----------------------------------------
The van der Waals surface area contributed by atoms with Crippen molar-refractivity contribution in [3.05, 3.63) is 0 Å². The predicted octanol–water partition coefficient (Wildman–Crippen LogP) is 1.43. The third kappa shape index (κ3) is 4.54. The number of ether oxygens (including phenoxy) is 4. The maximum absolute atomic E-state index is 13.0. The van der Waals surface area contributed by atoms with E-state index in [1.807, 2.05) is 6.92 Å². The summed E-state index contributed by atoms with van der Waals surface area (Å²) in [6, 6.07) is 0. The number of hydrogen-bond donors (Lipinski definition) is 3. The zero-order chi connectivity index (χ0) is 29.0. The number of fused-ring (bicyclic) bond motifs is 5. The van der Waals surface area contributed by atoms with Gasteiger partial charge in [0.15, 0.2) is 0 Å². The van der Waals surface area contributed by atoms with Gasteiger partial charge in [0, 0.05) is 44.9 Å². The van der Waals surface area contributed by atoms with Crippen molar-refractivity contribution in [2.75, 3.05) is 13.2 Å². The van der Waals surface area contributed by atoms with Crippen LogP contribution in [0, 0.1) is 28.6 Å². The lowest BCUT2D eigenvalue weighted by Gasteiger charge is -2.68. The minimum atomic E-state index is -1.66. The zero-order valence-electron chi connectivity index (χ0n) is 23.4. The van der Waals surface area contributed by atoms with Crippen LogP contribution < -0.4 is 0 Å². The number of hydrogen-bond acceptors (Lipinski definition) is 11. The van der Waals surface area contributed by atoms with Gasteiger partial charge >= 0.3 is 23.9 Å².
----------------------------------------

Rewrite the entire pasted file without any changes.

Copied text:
The van der Waals surface area contributed by atoms with Crippen molar-refractivity contribution in [3.05, 3.63) is 0 Å². The predicted octanol–water partition coefficient (Wildman–Crippen LogP) is 1.43. The third kappa shape index (κ3) is 4.54. The number of ether oxygens (including phenoxy) is 4. The maximum absolute atomic E-state index is 13.0. The van der Waals surface area contributed by atoms with E-state index in [1.807, 2.05) is 6.92 Å². The summed E-state index contributed by atoms with van der Waals surface area (Å²) in [6, 6.07) is 0. The number of hydrogen-bond donors (Lipinski definition) is 3. The zero-order chi connectivity index (χ0) is 29.0. The number of fused-ring (bicyclic) bond motifs is 5. The van der Waals surface area contributed by atoms with Gasteiger partial charge in [0.15, 0.2) is 0 Å². The van der Waals surface area contributed by atoms with Gasteiger partial charge in [0, 0.05) is 44.9 Å². The van der Waals surface area contributed by atoms with Crippen molar-refractivity contribution in [2.75, 3.05) is 13.2 Å². The van der Waals surface area contributed by atoms with Crippen LogP contribution in [0, 0.1) is 28.6 Å². The lowest BCUT2D eigenvalue weighted by Gasteiger charge is -2.68. The minimum atomic E-state index is -1.66. The zero-order valence-electron chi connectivity index (χ0n) is 23.4. The van der Waals surface area contributed by atoms with Crippen LogP contribution < -0.4 is 0 Å². The number of hydrogen-bond acceptors (Lipinski definition) is 11. The van der Waals surface area contributed by atoms with Gasteiger partial charge >= 0.3 is 23.9 Å².